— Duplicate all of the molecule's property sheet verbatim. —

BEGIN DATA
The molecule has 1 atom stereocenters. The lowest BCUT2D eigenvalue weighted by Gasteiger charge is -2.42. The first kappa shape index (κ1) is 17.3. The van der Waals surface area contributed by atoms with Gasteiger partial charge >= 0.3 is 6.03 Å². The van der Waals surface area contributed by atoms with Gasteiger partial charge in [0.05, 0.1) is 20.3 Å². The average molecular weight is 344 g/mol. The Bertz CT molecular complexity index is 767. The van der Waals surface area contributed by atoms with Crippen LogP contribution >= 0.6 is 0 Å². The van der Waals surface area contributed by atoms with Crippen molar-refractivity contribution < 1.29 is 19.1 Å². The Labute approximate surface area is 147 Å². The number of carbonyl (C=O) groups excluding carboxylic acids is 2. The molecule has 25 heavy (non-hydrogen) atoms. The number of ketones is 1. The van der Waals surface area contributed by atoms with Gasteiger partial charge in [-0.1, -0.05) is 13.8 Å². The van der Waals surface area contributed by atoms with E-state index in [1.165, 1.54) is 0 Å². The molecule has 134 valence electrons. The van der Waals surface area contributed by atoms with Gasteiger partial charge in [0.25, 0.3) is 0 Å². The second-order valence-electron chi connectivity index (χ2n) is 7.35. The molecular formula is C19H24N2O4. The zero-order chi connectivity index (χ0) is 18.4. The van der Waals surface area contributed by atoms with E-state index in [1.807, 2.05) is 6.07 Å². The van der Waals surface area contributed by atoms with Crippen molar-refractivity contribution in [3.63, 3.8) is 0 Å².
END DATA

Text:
The molecule has 1 atom stereocenters. The lowest BCUT2D eigenvalue weighted by Gasteiger charge is -2.42. The first kappa shape index (κ1) is 17.3. The van der Waals surface area contributed by atoms with Gasteiger partial charge >= 0.3 is 6.03 Å². The van der Waals surface area contributed by atoms with Gasteiger partial charge in [0.05, 0.1) is 20.3 Å². The average molecular weight is 344 g/mol. The Bertz CT molecular complexity index is 767. The van der Waals surface area contributed by atoms with Crippen LogP contribution >= 0.6 is 0 Å². The van der Waals surface area contributed by atoms with Crippen molar-refractivity contribution < 1.29 is 19.1 Å². The Labute approximate surface area is 147 Å². The number of carbonyl (C=O) groups excluding carboxylic acids is 2. The molecule has 25 heavy (non-hydrogen) atoms. The number of ketones is 1. The van der Waals surface area contributed by atoms with Gasteiger partial charge in [-0.1, -0.05) is 13.8 Å². The van der Waals surface area contributed by atoms with E-state index in [1.165, 1.54) is 0 Å². The molecule has 134 valence electrons. The van der Waals surface area contributed by atoms with Gasteiger partial charge in [0.25, 0.3) is 0 Å². The second-order valence-electron chi connectivity index (χ2n) is 7.35. The molecular formula is C19H24N2O4. The zero-order chi connectivity index (χ0) is 18.4. The van der Waals surface area contributed by atoms with E-state index in [1.807, 2.05) is 6.07 Å². The van der Waals surface area contributed by atoms with Crippen molar-refractivity contribution in [3.63, 3.8) is 0 Å².